What Foundations Can Do to Help Primary Care Succeed

By Dan Lowenstein, Director of Public Affairs, Primary Care Development Corporation

There are enormous expectations that primary care—the health services provided at the principal point of consultation and contact with patients—will be central to lowering costs and improving healthcare quality, and will play a key role in accountable care organizations, care coordination initiatives, and health system restructuring. Despite the opportunities, we don’t yet have the strong primary care system that we need to meet these challenges, and building and sustaining it will require upfront investment in operations, workforce, infrastructure, and communications.

Two issues loom large: (1) Do we have enough primary care, especially in underserved communities? and (2) Do we have the right kind of primary care? In both cases, the answer is no. We have a huge shortage of primary care providers and facilities, which is only expected to worsen as more people become insured and demand healthcare. And most of the primary care providers must adopt a new model of primary care, frequently called a “Patient Centered Medical Home” (PCMH), that incorporates electronic health records, team-based care, proactive care management, and coordination across the provider continuum. Evidence shows that this model leads to better health outcomes, greater patient satisfaction, and lower costs.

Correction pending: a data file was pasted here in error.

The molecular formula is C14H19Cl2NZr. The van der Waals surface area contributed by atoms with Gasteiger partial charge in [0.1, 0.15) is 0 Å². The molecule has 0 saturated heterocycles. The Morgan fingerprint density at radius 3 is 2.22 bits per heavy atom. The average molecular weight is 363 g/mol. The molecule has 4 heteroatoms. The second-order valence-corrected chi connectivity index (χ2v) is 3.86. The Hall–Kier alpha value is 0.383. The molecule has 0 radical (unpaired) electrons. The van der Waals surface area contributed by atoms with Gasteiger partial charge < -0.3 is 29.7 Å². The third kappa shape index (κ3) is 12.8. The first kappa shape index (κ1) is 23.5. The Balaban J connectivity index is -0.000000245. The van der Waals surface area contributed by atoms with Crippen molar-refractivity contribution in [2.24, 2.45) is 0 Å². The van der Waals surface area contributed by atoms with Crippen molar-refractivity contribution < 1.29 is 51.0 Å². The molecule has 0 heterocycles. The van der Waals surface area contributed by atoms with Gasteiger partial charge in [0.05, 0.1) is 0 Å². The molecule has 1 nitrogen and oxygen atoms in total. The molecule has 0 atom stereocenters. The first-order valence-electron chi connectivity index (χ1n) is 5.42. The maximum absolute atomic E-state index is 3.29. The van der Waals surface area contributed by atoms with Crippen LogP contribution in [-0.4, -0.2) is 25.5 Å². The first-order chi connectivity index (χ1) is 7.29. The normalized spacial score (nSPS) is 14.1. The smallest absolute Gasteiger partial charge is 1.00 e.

Foundations have three important roles to play in the success of primary care:

1. Support struggling providers through transformation
A number of incentives are emerging to encourage health professionals to practice primary care and practice it in a PCMH model. These include loan forgiveness programs for those who practice in underserved communities; higher Medicaid, Medicare, and private insurance rates for primary care; financial incentives for adopting electronic health records and operating as a PCMH; expansion of community health centers; and “shared savings” for those who save money by keeping patients healthy and out of the hospital.

These incentives are important, but they alone are not enough. Adopting new models can be incredibly complex, especially for safety net providers. Some providers are ahead of the curve—those who are already operating as or are close to being medical homes, or who have the capacity and resources to take on major organizational change. But many more are far behind because they run simply to stand still—they are very busy, working day to day, and do not have extra time or resources to dedicate to the process of transforming their practices. They are also unprepared to take the temporary hit to productivity and income that often comes with integrating new technologies or operations.

We can make this process less burdensome for the majority of primary care providers by investing heavily in training and technical assistance to shift practices toward a medical home model of care. This includes training/workforce development that enhances the skills of licensed providers, clinical staff administrators, and other healthcare workers and promotes the use of health technology to drive decision making, quality improvement, information exchange, and care management and coordination. Assistance should focus on methods that build sustained change, including curriculum development for schools that train our providers; on-site and virtual training; and learning collaboratives that bring providers together with experts to share the process of becoming a PCMH and adopting and using health information technology.